The barista loses it when the line of caffeine fiends (caffeinds?) snakes from the register out the door and down the sidewalk. The graphic designer loses it when task upon task upon task pile up on their plate. The waiter loses it when the kitchen messes up a few orders in a row on a spectacularly busy night. The star athlete loses it when they slump and the sports media starts speculating whether the person is past their prime. The list goes on and on.
Indeed, stress plays an enormous role in virtually all organizations. But it’s not a good one. Just consider these 11 shocking statistics about stress in the workplace and how it can impact employee engagement:
A recent Everest College survey revealed that a whopping 83% of American professionals are stressed out at their jobs. Some of the reasons for that stress include low pay, too much work, poor work-life balance, lack of job security, lack of professional development opportunities, and not being in the right field.
According to an aggregated report by Health Advocate, stress has a profoundly negative impact on worker productivity to the tune of $300 billion each year. (The next four statistics are taken from that same report.)
When an accident occurs at the workplace, there’s a good chance it can be attributed to stress. As a result, workers’ comp claims for stress-related incidents are on the rise.
We all need mental health days from time to time, and it turns out stress is a major cause for those absences. All told, this results in the average company losing $602 each year per employee for stress-related absences.
Not everyone can call out of work when they’re not sick, thanks to a guilty conscience. So many stressed-out workers show up to work anyway, even if they’re not in good shape. Three out of five workers say they’ve lost productivity due to being stressed at the office.
Stressed-out employees have considerably higher health care costs than their more relaxed peers. A recent study found that as many as 90% of visits to the doctor’s office can be linked to stress.
A survey conducted by Gallup revealed that, though they didn’t end up crossing the line, 14% of workers wanted to hit their coworkers due to stress.
Nearly three out of ten workers have gotten so stressed to the point they’ve raised their voices to their colleagues, according to a survey by Integra.
According to our 2015 Employee Engagement Report, a majority of workers feel as though there simply aren’t enough hours in the workweek to get everything done.
Technology is supposed to make work easier. That doesn’t stop three out of four employees from feeling as though they have it worse off than workers in previous generations, according to Princeton Survey Research Associates.
A recent study by the American Psychological Association revealed that more than half of workers feel as though their employers aren’t doing a good job of ensuring work-life balance.
The good news is that employers have the power to solve the problems that are causing their workers stress. Do that, and your office will become a much better place to go to every day — and your workers will be more productive.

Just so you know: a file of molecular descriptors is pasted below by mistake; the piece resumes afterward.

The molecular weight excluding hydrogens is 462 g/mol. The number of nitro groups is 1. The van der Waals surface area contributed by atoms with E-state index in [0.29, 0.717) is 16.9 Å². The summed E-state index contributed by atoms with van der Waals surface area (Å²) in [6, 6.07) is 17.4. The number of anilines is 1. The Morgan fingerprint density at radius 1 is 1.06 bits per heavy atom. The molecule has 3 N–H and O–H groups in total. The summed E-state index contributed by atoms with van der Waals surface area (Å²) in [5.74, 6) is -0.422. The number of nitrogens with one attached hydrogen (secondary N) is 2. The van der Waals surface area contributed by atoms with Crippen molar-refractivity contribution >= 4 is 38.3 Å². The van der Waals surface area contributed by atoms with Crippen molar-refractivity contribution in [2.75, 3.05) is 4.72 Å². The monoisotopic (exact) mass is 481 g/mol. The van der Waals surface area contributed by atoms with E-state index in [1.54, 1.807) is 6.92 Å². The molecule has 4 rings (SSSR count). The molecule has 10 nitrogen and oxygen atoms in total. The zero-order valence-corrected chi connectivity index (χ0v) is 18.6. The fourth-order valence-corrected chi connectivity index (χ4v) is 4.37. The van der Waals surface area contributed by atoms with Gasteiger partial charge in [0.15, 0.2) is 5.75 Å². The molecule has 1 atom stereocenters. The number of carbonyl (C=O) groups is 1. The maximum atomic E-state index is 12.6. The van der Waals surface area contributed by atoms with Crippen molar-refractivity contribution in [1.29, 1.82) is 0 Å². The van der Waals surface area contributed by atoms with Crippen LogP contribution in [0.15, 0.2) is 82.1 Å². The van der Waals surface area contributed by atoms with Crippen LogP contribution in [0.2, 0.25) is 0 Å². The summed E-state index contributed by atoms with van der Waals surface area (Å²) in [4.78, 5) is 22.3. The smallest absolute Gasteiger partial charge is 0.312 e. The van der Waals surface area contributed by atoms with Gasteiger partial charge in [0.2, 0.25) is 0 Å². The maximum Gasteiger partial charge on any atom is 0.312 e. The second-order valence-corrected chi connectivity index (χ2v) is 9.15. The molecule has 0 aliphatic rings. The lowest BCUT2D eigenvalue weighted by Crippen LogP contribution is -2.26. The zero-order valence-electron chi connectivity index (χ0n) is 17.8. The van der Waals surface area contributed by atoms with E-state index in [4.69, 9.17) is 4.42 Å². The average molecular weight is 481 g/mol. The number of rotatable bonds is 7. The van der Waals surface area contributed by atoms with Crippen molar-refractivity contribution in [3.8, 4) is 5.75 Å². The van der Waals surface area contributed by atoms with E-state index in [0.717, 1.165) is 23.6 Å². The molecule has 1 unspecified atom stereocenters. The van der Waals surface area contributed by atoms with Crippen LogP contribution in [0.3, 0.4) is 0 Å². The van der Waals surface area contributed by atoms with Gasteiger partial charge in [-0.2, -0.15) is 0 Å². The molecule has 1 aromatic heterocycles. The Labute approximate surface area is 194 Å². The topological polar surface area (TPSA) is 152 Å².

There are a number of factors that contribute to stress in the workplace. Let’s take a look at what some of the more common ones are — and what managers can do to reduce the chances the factors will adversely affect their own staffs:
If your employees are busting their tails and feel as though they’re not getting fairly compensated for their efforts, they’re likely to be stressed. Couple that with the fact that, according to our Employee Engagement Report, 25% of workers would take another job for a 10% raise. An easy way to remedy stress? Don’t be stingy with salaries, benefits, and wage increases.
While many employees are interested in professional development opportunities, only 25% of them believe their employers offer enough of them, according to our report. This lack of chance to enhance one’s career is a major cause of workplace stress. Workers feel as though they are pouring their souls into an organization that doesn’t return the favor. Fix this stressor by making professional development a top priority.
Our engagement report revealed that nearly 70% of workers feel like they have too much on their plate each week. Feeling as though you’re unable to get all your work done each week is definitely stressful. How can you have any job security if you can’t get your assignments done? To alleviate stress for overworked employees, take tasks off their plate by making sure you have sufficient headcount on your team and make sure workloads are evenly distributed.
Not surprisingly, employees who work constantly suffer from a lack of work-life balance. In many instances, technology has exacerbated this problem. It’s not uncommon for workers to check their email throughout the night when they get home, for example. Reduce your employees stress related to a lack of work-life balance by taking action to ensure workers have enough downtime.
When things seem to be moving in the wrong direction but employees have no way of letting their bosses know how they feel, work tends to get stressful. An easy fix: Use pulse surveys to regularly solicit feedback from your workers on how things are going. Empower your employees to create positive change in the workplace.
Work is already stressful enough, but there are ways that managers can help ease the pressure off their teams. If given the proper support, then you'll notice a more engaged and happier workforce.